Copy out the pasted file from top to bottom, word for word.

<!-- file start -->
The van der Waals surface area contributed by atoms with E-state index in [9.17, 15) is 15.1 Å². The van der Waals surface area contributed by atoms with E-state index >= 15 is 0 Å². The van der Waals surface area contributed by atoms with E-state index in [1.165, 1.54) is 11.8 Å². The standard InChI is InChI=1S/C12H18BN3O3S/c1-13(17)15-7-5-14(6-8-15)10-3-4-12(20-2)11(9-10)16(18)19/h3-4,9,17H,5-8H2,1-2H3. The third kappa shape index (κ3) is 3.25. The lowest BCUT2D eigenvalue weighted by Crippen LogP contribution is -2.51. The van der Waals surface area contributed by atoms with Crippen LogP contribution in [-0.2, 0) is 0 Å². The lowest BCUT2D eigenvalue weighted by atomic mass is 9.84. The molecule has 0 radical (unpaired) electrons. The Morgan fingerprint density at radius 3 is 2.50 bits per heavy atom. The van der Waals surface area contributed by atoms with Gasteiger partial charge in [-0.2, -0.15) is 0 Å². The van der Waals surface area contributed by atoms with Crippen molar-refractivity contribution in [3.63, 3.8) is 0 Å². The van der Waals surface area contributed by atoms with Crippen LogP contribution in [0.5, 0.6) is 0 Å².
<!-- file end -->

The van der Waals surface area contributed by atoms with E-state index in [9.17, 15) is 15.1 Å². The van der Waals surface area contributed by atoms with E-state index >= 15 is 0 Å². The van der Waals surface area contributed by atoms with E-state index in [1.165, 1.54) is 11.8 Å². The standard InChI is InChI=1S/C12H18BN3O3S/c1-13(17)15-7-5-14(6-8-15)10-3-4-12(20-2)11(9-10)16(18)19/h3-4,9,17H,5-8H2,1-2H3. The third kappa shape index (κ3) is 3.25. The lowest BCUT2D eigenvalue weighted by Crippen LogP contribution is -2.51. The van der Waals surface area contributed by atoms with Crippen LogP contribution in [-0.2, 0) is 0 Å². The lowest BCUT2D eigenvalue weighted by atomic mass is 9.84. The molecule has 0 radical (unpaired) electrons. The Morgan fingerprint density at radius 3 is 2.50 bits per heavy atom. The van der Waals surface area contributed by atoms with Gasteiger partial charge in [-0.2, -0.15) is 0 Å². The van der Waals surface area contributed by atoms with Crippen molar-refractivity contribution in [3.63, 3.8) is 0 Å². The van der Waals surface area contributed by atoms with Crippen LogP contribution in [0.5, 0.6) is 0 Å².